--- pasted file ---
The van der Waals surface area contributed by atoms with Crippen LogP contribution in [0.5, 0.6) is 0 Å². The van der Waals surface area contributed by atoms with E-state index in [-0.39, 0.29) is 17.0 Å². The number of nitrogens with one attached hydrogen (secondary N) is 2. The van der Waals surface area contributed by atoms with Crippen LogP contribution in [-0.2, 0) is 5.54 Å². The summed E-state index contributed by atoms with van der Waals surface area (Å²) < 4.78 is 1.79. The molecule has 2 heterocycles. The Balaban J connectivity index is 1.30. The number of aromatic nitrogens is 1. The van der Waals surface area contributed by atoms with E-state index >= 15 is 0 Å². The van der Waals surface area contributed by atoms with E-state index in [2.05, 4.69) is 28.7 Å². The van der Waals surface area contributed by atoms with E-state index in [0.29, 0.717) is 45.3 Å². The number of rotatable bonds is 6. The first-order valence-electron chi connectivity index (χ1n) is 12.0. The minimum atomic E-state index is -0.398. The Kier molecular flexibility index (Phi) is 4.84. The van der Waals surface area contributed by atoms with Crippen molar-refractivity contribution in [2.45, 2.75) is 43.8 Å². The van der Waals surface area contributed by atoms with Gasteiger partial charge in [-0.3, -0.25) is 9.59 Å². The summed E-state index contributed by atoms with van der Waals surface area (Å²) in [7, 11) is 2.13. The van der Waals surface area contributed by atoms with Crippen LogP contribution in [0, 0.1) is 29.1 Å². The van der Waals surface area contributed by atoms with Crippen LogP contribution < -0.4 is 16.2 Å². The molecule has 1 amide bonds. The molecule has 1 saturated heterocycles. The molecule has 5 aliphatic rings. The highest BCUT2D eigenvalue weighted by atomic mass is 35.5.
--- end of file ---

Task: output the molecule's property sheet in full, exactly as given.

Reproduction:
The van der Waals surface area contributed by atoms with Crippen LogP contribution in [0.5, 0.6) is 0 Å². The van der Waals surface area contributed by atoms with E-state index in [-0.39, 0.29) is 17.0 Å². The number of nitrogens with one attached hydrogen (secondary N) is 2. The van der Waals surface area contributed by atoms with Crippen LogP contribution in [-0.2, 0) is 5.54 Å². The summed E-state index contributed by atoms with van der Waals surface area (Å²) < 4.78 is 1.79. The molecule has 2 heterocycles. The Balaban J connectivity index is 1.30. The number of aromatic nitrogens is 1. The van der Waals surface area contributed by atoms with E-state index >= 15 is 0 Å². The van der Waals surface area contributed by atoms with E-state index in [2.05, 4.69) is 28.7 Å². The van der Waals surface area contributed by atoms with E-state index in [0.29, 0.717) is 45.3 Å². The number of rotatable bonds is 6. The first-order valence-electron chi connectivity index (χ1n) is 12.0. The minimum atomic E-state index is -0.398. The Kier molecular flexibility index (Phi) is 4.84. The van der Waals surface area contributed by atoms with Crippen molar-refractivity contribution in [2.45, 2.75) is 43.8 Å². The van der Waals surface area contributed by atoms with Gasteiger partial charge in [-0.3, -0.25) is 9.59 Å². The summed E-state index contributed by atoms with van der Waals surface area (Å²) in [7, 11) is 2.13. The van der Waals surface area contributed by atoms with Crippen LogP contribution in [0, 0.1) is 29.1 Å². The van der Waals surface area contributed by atoms with Crippen LogP contribution < -0.4 is 16.2 Å². The molecule has 1 amide bonds. The molecule has 1 saturated heterocycles. The molecule has 5 aliphatic rings. The highest BCUT2D eigenvalue weighted by atomic mass is 35.5.